CHRIS CORNELL: ‘New SOUNDGARDEN Stuff Is Different Than Anything We’ve Ever Done’

Rick Florino of ARTISTdirect recently conducted an interview with SOUNDGARDEN/ex-AUDIOSLAVE singer Chris Cornell about Chris‘ new song “The Keeper”, lead track on the original motion picture soundtrack for forthcoming movie “Machine Gun Preacher”. A couple of excerpts from the chat follow below.

ARTISTdirect: Is “The Keeper” indicative of your creative process on the new SOUNDGARDEN or has that been much heavier?

Cornell: Well, no matter what, SOUNDGARDEN is always going to be heavier. However, I also think musically the new SOUNDGARDEN stuff is different than anything we’ve ever done. Having said that, I think that’s a theme we’ve always had. I think every time we’ve made a record it wasn’t really that easy to compare it to the previous one—other than that we’re the same band. I think may be some moments that are sort of sonically quieter and more stripped-down. On the whole, it’s a rock record. That’s what we do.

ARTISTdirect: Have is it always been important for you to paint visual pictures that aren’t necessarily explicit? You can interpret “The Keeper” many ways just like you can “Pretty Noose” or “Let Me Drown”. Is it crucial to tell a story that’s both ambiguous and relatable?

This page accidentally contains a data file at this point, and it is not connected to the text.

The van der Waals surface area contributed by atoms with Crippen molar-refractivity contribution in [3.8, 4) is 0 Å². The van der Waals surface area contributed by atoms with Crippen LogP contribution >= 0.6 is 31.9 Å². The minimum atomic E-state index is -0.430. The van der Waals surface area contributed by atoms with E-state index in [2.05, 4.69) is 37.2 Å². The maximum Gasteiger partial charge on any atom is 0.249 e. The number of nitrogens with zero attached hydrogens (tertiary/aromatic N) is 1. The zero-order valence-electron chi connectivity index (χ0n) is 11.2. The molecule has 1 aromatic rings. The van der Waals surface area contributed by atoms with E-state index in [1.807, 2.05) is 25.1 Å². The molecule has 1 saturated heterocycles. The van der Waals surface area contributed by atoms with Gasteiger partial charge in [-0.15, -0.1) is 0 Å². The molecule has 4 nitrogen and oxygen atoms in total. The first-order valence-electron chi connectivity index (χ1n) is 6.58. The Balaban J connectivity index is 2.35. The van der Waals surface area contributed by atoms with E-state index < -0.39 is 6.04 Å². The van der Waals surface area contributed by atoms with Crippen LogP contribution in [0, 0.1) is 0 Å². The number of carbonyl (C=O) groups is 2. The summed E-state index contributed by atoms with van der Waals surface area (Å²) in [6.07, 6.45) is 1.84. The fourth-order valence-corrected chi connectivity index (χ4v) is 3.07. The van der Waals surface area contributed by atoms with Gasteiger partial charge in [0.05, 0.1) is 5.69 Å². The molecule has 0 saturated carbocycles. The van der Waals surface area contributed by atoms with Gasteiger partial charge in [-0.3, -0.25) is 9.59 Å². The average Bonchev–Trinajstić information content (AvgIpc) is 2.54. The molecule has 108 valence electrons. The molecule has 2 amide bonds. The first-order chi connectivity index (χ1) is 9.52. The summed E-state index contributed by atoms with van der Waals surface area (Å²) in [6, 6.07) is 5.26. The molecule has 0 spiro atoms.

Cornell: That’s always been the goal… I suppose the times I’ve missed the mark are when it seems clear to me and it’s not clear to anybody else. [Laughs] It’s pretty easy to get too far away from it. Literally a couple of poorly chosen words can kind of obscure the thought, the idea, and the image, and it’s not there anymore. It’s good to hear that you feel like it’s intact. The only direction I got from Marc Forster, the director, was “Don’t be too literal,” which I never do. He actually followed that up by saying, “You never are, but if I would say anything it’s that”. I agree with it. I really don’t think that it would be complimentary to a great film. I don’t think there’s really an environment where that would work. I could point out a bunch of songs written for films where they were completely word-for-word obvious and descriptive of the synopsis. It’s as if they were the synopsis. I won’t waste either of our time. [Laughs] Okay, “Ghostbusters”!

Read the entire interview from ARTISTdirect.

 

 

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